Most of us are familiar with Eccles cakes – dried fruit (mainly currants) encased in circles of pastry. If you’re interested in regional cookery you may have heard of the similar Chorley cake and Coventry God cakes. I had never heard of the Yorkshire pasty before, though a quick Google shows that many from the Yorkshire area remember their mothers and grandmothers making these treats from carefully handed down family recipes.
What stood out and made me want to try them was the addition of fresh mint to the usual currant and spice combo. The recipe isn’t terribly helpful, so I had to improvise a bit. Also I’m not keen on currants, so I used raisins and sultanas. Candied peel from supermarkets can be hard and bitter, if you can make your own that would be best, otherwise the best you can afford. If you hate the stuff, use grated orange zest instead.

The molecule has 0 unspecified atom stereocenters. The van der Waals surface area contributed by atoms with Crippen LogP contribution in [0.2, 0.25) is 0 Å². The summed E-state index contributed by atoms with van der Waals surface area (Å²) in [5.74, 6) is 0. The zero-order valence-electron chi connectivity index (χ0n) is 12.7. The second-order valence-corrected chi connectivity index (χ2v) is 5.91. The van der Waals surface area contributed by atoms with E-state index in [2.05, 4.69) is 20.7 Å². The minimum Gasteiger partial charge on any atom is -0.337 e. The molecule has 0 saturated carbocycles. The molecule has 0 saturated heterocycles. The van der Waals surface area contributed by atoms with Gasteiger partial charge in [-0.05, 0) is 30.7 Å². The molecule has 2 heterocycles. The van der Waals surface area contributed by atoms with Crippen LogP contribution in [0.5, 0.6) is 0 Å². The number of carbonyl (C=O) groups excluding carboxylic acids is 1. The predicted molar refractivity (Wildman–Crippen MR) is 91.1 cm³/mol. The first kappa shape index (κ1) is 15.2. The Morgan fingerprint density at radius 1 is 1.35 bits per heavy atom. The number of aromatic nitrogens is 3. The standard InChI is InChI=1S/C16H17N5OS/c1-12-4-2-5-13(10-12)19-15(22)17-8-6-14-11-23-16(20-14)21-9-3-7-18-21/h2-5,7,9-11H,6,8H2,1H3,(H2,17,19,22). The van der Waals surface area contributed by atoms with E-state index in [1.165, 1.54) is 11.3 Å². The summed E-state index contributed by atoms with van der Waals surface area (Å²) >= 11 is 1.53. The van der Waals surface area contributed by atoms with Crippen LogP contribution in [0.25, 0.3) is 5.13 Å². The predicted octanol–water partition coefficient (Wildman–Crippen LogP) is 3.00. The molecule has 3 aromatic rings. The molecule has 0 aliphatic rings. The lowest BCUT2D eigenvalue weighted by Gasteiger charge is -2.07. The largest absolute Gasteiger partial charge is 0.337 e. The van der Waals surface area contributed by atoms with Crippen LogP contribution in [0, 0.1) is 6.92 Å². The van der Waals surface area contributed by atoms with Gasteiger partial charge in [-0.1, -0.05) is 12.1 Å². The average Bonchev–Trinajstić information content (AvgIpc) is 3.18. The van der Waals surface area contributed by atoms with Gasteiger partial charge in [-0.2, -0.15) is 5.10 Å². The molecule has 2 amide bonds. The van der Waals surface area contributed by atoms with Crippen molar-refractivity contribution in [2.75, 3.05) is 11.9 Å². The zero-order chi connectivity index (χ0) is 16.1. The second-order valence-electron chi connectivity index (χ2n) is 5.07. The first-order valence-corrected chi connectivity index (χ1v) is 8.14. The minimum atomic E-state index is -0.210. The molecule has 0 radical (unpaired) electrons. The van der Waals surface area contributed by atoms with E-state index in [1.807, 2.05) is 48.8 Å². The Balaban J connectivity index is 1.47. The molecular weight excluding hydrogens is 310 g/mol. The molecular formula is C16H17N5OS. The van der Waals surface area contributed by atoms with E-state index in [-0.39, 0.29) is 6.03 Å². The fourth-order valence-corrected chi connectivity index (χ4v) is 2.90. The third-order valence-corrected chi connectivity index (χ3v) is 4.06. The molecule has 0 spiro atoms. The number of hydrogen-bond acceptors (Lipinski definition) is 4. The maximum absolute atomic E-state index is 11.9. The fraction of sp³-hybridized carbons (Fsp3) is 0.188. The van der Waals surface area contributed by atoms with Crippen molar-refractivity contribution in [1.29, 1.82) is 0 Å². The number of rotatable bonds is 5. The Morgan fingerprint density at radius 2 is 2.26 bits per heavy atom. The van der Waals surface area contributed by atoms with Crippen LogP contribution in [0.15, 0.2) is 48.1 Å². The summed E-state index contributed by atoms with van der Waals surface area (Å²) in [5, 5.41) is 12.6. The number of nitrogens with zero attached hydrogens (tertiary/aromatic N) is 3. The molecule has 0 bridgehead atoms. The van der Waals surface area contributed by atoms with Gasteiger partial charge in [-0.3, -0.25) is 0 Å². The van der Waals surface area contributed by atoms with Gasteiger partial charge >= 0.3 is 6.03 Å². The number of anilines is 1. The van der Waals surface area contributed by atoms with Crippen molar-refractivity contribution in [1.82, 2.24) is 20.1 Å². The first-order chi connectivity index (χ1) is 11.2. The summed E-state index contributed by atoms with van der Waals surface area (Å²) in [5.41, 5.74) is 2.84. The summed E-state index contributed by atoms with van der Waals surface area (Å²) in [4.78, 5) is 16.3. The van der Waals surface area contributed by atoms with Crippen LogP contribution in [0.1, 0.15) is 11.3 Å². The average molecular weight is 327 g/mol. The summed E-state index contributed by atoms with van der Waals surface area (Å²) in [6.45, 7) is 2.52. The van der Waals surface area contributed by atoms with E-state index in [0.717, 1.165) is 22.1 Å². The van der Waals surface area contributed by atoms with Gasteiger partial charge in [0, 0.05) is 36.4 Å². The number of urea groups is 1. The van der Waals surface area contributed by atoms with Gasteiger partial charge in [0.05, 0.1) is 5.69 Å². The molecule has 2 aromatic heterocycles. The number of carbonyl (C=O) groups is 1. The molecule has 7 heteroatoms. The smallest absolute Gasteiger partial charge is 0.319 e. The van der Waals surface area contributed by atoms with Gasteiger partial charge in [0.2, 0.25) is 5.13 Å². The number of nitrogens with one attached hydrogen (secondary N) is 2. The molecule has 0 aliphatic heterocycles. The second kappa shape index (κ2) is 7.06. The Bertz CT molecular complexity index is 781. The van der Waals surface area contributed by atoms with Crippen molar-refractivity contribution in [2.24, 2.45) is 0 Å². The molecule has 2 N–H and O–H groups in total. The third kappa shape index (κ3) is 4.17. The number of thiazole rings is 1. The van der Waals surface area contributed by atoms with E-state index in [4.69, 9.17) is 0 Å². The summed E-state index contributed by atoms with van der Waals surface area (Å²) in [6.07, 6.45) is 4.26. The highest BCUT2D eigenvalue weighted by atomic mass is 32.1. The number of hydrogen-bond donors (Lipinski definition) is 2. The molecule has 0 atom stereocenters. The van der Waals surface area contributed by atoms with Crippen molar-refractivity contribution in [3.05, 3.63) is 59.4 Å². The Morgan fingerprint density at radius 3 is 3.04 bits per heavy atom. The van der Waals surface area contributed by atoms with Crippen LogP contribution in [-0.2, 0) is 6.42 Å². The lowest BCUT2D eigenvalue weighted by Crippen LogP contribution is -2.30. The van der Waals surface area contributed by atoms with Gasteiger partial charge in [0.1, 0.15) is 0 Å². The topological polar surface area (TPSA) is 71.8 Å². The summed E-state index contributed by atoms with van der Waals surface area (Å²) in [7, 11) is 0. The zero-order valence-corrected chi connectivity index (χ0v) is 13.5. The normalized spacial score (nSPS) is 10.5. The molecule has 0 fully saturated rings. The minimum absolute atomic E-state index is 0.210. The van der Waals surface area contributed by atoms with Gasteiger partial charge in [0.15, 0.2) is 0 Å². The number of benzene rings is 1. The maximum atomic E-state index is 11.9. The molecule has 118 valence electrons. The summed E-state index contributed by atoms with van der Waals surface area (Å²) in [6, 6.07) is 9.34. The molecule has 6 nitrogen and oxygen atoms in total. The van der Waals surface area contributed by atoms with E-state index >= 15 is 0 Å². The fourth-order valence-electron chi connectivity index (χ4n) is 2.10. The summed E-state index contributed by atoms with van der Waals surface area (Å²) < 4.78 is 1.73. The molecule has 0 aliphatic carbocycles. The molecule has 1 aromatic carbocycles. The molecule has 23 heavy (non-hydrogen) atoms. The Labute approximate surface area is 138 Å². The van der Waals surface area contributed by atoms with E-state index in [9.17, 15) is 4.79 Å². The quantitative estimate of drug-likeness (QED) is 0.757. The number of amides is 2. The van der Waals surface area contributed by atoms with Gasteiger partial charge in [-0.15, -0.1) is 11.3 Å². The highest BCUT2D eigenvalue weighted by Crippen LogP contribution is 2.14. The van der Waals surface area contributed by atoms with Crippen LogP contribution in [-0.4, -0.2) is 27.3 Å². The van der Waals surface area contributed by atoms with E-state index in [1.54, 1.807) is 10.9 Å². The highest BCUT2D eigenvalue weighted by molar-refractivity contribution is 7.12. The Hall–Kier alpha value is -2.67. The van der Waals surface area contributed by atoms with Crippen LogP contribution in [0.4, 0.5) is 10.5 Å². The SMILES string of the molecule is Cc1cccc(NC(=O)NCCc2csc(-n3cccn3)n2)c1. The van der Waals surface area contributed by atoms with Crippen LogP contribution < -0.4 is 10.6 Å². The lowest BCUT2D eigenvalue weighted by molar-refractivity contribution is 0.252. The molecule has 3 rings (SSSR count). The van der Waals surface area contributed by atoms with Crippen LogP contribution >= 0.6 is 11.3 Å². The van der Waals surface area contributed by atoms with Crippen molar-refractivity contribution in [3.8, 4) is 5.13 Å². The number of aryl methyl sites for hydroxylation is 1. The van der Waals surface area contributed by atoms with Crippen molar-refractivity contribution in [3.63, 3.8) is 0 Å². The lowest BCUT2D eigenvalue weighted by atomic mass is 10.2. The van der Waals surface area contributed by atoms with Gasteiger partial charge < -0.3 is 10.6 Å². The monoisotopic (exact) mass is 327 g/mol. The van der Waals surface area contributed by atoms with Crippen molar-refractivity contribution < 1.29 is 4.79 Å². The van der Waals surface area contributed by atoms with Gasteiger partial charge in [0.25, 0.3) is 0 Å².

As for the shape, there doesn’t seem to be any strict rules; you could go for any of these:
Quite honestly, although I could happily have eaten several, each bite was such a taste surprise it was hard to say if I actually liked them. I guess I must have!
Yorkshire Mint Pasty
- 1 sheet of shortcrust pastry or homemade pastry made with 120g plain flour and 60g fat ( this could be butter, vegetable fat, margarine or lard)
- 7 tbsp Mixed dried fruit, or your own blend of raisins, currants, sultanas and candied peel (I used 3 tbsp raisins, 3 tbsp sultanas and 1 tbsp candied peel
- 3 tbsp brown sugar
- 30g butter
- 1/4 tsp Nutmeg
- 1 or 2 tbsp Chopped fresh mint leaves
1. Mix the fruit, peel, sugar, mint and spice in a bowl.
2. Roll out the pastry on a floured surface. Cut into shapes if you want, though you can just sprinkle the filling over half of the pastry, fold it over, and cut into rectangles (a bit like a Garibaldi biscuit).
3. Divide the mixture between the pastry shapes. Dot with little blobs of butter. Seal the pasties with a little water. If you like they can be glazed with egg and sprinkled with sugar.
4. Bake at 180/160 fan/gas mark 4 until golden brown around the edges. Cool on a wire rack.
Coventry God cakes were traditionally given to Godchildren by their Godparents at the start of the new year.